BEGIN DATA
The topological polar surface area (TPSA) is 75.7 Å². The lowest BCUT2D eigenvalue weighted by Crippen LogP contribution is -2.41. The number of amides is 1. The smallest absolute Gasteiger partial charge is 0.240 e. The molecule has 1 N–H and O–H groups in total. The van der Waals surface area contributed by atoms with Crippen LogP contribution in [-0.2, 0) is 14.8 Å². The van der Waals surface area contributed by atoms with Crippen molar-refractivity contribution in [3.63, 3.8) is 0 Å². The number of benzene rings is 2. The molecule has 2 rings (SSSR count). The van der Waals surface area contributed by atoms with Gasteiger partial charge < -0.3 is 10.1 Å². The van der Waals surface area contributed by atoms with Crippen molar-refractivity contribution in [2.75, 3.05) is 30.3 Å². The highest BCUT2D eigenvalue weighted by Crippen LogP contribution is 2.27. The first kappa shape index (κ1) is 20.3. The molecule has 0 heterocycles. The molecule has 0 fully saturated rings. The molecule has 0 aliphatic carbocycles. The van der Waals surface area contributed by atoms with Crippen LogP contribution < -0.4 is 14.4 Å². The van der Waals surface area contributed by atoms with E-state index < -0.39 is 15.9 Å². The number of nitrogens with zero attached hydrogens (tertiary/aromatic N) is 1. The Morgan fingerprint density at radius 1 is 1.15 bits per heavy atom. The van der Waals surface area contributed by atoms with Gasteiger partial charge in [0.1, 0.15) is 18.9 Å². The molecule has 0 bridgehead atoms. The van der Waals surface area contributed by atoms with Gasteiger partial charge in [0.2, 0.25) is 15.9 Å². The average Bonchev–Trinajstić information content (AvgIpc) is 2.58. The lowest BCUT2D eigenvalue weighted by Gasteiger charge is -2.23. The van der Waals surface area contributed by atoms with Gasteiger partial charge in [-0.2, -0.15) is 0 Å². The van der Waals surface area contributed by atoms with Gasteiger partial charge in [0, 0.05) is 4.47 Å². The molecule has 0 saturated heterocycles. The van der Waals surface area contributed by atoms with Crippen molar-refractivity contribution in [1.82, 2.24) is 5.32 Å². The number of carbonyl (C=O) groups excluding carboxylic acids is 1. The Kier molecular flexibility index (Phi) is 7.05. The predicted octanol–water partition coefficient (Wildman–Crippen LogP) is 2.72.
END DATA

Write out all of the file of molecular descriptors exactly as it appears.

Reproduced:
The topological polar surface area (TPSA) is 75.7 Å². The lowest BCUT2D eigenvalue weighted by Crippen LogP contribution is -2.41. The number of amides is 1. The smallest absolute Gasteiger partial charge is 0.240 e. The molecule has 1 N–H and O–H groups in total. The van der Waals surface area contributed by atoms with Crippen LogP contribution in [-0.2, 0) is 14.8 Å². The van der Waals surface area contributed by atoms with Crippen molar-refractivity contribution in [3.63, 3.8) is 0 Å². The number of benzene rings is 2. The molecule has 2 rings (SSSR count). The van der Waals surface area contributed by atoms with Gasteiger partial charge < -0.3 is 10.1 Å². The van der Waals surface area contributed by atoms with Crippen molar-refractivity contribution in [2.75, 3.05) is 30.3 Å². The highest BCUT2D eigenvalue weighted by Crippen LogP contribution is 2.27. The first kappa shape index (κ1) is 20.3. The molecule has 0 heterocycles. The molecule has 0 fully saturated rings. The molecule has 0 aliphatic carbocycles. The van der Waals surface area contributed by atoms with Crippen LogP contribution < -0.4 is 14.4 Å². The van der Waals surface area contributed by atoms with E-state index < -0.39 is 15.9 Å². The number of nitrogens with zero attached hydrogens (tertiary/aromatic N) is 1. The Morgan fingerprint density at radius 1 is 1.15 bits per heavy atom. The van der Waals surface area contributed by atoms with Gasteiger partial charge in [0.1, 0.15) is 18.9 Å². The molecule has 0 bridgehead atoms. The van der Waals surface area contributed by atoms with Gasteiger partial charge in [0.2, 0.25) is 15.9 Å². The average Bonchev–Trinajstić information content (AvgIpc) is 2.58. The lowest BCUT2D eigenvalue weighted by Gasteiger charge is -2.23. The van der Waals surface area contributed by atoms with Gasteiger partial charge in [-0.2, -0.15) is 0 Å². The van der Waals surface area contributed by atoms with Gasteiger partial charge in [0, 0.05) is 4.47 Å². The molecule has 0 saturated heterocycles. The van der Waals surface area contributed by atoms with Crippen molar-refractivity contribution in [1.82, 2.24) is 5.32 Å². The number of carbonyl (C=O) groups excluding carboxylic acids is 1. The Kier molecular flexibility index (Phi) is 7.05. The predicted octanol–water partition coefficient (Wildman–Crippen LogP) is 2.72.